Lying on a bed in London’s Hammersmith hospital ingesting capsules of psilocybin, the active ingredient of magic mushrooms, Michael had little idea what would happen next. The 56-year-old part-time website developer from County Durham in northern England had battled depression for 30 years and had tried talking therapies and many types of antidepressant with no success. His mother’s death from cancer, followed by a friend’s suicide, had left him at one of his lowest points yet. Searching online to see if mushrooms sprouting in his yard were the hallucinogenic variety, he had come across a pioneering medical trial at Imperial College London.
Listening to music and surrounded by candles and flowers in the decorated clinical room, Michael anxiously waited for the drug to kick in. After 50 minutes, he saw bright lights leading into the distance and embarked on a five-hour journey into his own mind, where he would re-live a range of childhood memories and confront his grief. For the next three months, his depressive symptoms waned. He felt upbeat and accepting, enjoying pastimes he had come to feel apathetic about, such as walking through the Yorkshire countryside and taking photographs of nature.
“I became a different person,” says Michael. “I couldn’t wait to get dressed, get into the outside world, see people. I was supremely confident – more like I was when I was younger, before the depression started and got to its worst.”
The trial, finished in 2016, was the first modern study to target treatment-resistant depression with psilocybin, a psychedelic drug naturally occurring in around 200 species of mushroom. To varying degrees, Michael and all 18 other participants saw their symptoms reduce a week after two treatments, including a high, 25mg dose. Five weeks later, nine out of 19 patients found that their depression was still significantly reduced (by 50% or more) – results that largely held steady for three months. They had suffered from depression for an average of 18 years and all had tried other treatments. In January this year, the trial launched its second stage: an ambitious effort to test psilocybin on a larger group and with more scientific rigour (including a control group, which Michael’s study lacked), comparing the drug’s performance with escitalopram, a common antidepressant. The team has now treated about a third of the 60 patients and say that early results are promising for psilocybin.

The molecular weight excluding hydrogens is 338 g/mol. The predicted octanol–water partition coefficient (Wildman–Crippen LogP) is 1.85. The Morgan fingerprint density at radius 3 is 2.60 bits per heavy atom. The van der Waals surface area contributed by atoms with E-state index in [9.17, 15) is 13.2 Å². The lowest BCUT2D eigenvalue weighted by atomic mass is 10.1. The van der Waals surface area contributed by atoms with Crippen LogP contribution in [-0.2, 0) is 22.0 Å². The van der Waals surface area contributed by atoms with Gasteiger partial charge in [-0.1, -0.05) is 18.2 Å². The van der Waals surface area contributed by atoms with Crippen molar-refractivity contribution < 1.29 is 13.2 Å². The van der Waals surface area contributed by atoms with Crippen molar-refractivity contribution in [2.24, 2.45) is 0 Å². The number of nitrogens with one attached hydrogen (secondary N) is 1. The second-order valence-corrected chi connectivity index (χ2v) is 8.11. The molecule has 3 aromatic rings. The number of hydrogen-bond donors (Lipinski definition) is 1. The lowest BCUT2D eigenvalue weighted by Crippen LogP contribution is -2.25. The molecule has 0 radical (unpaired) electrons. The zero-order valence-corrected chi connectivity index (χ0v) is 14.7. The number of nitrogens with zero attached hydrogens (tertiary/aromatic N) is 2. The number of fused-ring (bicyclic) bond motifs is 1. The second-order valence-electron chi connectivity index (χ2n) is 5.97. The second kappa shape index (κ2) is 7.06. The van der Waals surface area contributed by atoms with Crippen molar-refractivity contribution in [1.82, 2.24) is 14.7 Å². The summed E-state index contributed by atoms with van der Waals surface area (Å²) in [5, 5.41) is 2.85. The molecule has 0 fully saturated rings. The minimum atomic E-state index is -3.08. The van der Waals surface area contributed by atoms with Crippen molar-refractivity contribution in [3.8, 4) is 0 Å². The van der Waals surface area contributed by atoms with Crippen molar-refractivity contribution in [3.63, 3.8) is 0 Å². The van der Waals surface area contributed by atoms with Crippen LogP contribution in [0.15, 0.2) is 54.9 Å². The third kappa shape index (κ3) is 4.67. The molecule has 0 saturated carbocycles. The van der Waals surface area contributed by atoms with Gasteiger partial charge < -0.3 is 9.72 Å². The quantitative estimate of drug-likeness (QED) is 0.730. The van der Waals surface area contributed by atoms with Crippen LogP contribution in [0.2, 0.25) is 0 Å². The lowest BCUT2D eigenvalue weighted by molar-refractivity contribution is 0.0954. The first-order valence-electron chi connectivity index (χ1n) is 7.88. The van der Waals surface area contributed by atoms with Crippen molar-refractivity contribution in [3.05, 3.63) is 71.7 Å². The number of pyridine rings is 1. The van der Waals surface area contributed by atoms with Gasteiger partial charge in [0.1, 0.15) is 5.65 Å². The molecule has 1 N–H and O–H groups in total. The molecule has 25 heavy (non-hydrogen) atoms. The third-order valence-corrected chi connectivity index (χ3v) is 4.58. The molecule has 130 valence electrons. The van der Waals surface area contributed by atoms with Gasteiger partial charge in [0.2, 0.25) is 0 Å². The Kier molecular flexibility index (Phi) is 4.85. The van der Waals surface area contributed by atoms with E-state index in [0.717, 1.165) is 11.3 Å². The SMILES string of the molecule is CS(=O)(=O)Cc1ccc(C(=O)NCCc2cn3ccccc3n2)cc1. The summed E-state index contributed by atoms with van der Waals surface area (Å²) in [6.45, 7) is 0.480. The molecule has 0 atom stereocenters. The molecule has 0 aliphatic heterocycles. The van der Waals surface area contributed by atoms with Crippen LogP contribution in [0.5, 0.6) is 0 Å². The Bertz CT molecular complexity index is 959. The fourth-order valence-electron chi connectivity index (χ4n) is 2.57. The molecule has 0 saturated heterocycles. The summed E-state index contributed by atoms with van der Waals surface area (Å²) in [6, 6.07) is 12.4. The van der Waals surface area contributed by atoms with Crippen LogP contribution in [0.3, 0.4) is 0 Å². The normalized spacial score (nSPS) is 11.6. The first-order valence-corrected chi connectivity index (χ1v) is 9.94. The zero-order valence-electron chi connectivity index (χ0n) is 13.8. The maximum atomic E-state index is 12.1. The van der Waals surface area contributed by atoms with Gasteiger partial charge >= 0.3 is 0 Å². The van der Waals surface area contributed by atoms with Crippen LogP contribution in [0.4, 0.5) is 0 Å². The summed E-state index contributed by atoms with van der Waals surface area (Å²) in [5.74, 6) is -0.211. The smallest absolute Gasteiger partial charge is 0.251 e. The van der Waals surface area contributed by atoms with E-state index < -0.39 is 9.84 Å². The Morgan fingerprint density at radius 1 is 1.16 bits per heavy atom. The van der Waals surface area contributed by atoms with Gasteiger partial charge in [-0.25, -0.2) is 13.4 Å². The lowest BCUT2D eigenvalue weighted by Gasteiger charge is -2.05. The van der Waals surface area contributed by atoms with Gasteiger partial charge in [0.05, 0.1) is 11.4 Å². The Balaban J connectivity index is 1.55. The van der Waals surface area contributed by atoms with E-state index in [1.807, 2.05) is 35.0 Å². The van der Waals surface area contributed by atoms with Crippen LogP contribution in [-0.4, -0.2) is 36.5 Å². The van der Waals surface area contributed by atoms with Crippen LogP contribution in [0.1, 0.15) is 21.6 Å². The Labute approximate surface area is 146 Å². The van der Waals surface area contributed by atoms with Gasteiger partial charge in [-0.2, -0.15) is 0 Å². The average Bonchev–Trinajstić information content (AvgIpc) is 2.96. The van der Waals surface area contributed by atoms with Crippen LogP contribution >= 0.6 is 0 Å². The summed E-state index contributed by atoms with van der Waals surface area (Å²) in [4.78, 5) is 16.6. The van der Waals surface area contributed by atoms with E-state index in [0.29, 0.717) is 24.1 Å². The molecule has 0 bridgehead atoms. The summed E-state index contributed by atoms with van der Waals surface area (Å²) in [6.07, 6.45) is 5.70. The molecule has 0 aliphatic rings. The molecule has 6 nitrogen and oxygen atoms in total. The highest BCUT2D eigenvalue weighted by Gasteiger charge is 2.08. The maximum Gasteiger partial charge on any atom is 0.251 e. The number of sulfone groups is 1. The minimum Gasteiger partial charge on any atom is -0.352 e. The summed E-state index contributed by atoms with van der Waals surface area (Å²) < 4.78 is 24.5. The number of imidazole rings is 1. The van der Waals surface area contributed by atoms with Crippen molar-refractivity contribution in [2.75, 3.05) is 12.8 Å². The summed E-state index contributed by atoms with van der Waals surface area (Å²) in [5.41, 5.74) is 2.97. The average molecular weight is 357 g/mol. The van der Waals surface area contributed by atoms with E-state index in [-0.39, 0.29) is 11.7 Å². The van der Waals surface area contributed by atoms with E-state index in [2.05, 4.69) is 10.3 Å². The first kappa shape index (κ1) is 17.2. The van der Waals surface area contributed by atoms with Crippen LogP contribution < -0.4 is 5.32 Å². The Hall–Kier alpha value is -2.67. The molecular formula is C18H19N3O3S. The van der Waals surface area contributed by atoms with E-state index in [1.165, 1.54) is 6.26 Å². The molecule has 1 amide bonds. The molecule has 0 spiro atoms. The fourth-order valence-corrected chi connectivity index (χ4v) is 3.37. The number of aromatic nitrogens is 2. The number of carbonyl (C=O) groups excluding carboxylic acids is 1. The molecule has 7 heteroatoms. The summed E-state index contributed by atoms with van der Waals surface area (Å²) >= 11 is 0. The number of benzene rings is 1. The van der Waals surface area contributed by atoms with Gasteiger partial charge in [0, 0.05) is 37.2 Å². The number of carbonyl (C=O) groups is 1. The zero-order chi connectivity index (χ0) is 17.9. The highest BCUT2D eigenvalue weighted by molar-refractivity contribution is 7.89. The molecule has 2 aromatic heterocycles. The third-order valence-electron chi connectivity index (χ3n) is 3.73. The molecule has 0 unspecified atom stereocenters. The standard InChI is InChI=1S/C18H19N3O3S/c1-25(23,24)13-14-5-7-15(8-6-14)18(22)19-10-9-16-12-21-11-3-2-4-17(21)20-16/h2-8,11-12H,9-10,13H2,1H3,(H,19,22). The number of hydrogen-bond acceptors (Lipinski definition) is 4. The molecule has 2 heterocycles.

Imperial’s current work is among a string of new studies that a group of professors, campaigners and investors hope will lead to psilocybin’s medical approval as a transformative treatment. Others soon to begin include an 80-person study run by Usona Institute, a Wisconsin-based medical non-profit, and a trial at King’s College London, as well as a 216-person trial that is already under way around the US, Europe and Canada, managed by the London-based life sciences company Compass Pathways. Robin Carhart-Harris, head of Imperial’s Centre for Psychedelic Research and a Compass scientific adviser, believes psilocybin could be a licensed medicine within five years, or potentially even sooner. “By about that point,” he says, “it would be like an irresistible force, and indefensible to ignore the weight of the evidence.”
Psilocybin mushrooms have been part of religious rituals for thousands of years. The Aztecs of Mexico referred to the mushroom as teonanácatl, or “God’s flesh”, in homage to its believed sacred power. In 1957, Albert Hoffman, a Swiss chemist working for the pharmaceutical company Sandoz, isolated psilocybin from the mushroom. Fifteen years earlier, he had accidentally ingested LSD, left work feeling dizzy, and experienced its psychedelic effects when he got home. During the 1960s, Sandoz sold psilocybin and LSD for research in medical trials, but the substances were soon outlawed after they became associated with the 60s counterculture.
Psilocybin remains in the most restricted category today under the UN Convention on Psychotropic Substances, the US 1970 Controlled Substances Act and the 1971 UK Misuse of Drugs Act, among others. David Nutt, a professor of neuropsychoparmacology at Imperial, who is overseeing the current trials, disputes the evidence for this, saying that heavily restricting the drug (and other psychedelics) has hindered research and propelled “lies” about its risks and medical potential. For him, the decision is “one of the most atrocious examples of the censorship of science and medicine in the history of the world”.